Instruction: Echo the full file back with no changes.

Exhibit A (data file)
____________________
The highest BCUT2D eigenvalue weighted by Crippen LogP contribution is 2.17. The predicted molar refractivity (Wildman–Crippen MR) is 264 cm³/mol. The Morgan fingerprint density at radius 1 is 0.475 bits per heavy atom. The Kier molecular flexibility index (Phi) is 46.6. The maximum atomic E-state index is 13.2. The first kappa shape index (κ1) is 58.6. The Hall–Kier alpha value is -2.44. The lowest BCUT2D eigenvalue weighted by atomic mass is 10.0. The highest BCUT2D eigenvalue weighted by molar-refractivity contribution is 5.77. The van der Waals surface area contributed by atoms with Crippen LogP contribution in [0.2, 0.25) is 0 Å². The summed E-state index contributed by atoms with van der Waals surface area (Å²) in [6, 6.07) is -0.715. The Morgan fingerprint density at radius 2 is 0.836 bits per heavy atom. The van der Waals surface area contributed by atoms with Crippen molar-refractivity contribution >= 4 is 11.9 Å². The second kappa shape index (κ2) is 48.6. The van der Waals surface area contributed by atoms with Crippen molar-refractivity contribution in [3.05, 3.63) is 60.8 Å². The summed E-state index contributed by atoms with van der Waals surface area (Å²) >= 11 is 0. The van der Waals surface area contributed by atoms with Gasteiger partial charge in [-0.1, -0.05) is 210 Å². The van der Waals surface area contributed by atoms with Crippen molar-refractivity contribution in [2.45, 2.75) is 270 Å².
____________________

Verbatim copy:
The highest BCUT2D eigenvalue weighted by Crippen LogP contribution is 2.17. The predicted molar refractivity (Wildman–Crippen MR) is 264 cm³/mol. The Morgan fingerprint density at radius 1 is 0.475 bits per heavy atom. The Kier molecular flexibility index (Phi) is 46.6. The maximum atomic E-state index is 13.2. The first kappa shape index (κ1) is 58.6. The Hall–Kier alpha value is -2.44. The lowest BCUT2D eigenvalue weighted by atomic mass is 10.0. The highest BCUT2D eigenvalue weighted by molar-refractivity contribution is 5.77. The van der Waals surface area contributed by atoms with Crippen LogP contribution in [0.2, 0.25) is 0 Å². The summed E-state index contributed by atoms with van der Waals surface area (Å²) in [6, 6.07) is -0.715. The Morgan fingerprint density at radius 2 is 0.836 bits per heavy atom. The van der Waals surface area contributed by atoms with Crippen molar-refractivity contribution >= 4 is 11.9 Å². The second kappa shape index (κ2) is 48.6. The van der Waals surface area contributed by atoms with Crippen molar-refractivity contribution in [3.05, 3.63) is 60.8 Å². The summed E-state index contributed by atoms with van der Waals surface area (Å²) >= 11 is 0. The van der Waals surface area contributed by atoms with Gasteiger partial charge in [-0.1, -0.05) is 210 Å². The van der Waals surface area contributed by atoms with Crippen molar-refractivity contribution in [2.45, 2.75) is 270 Å².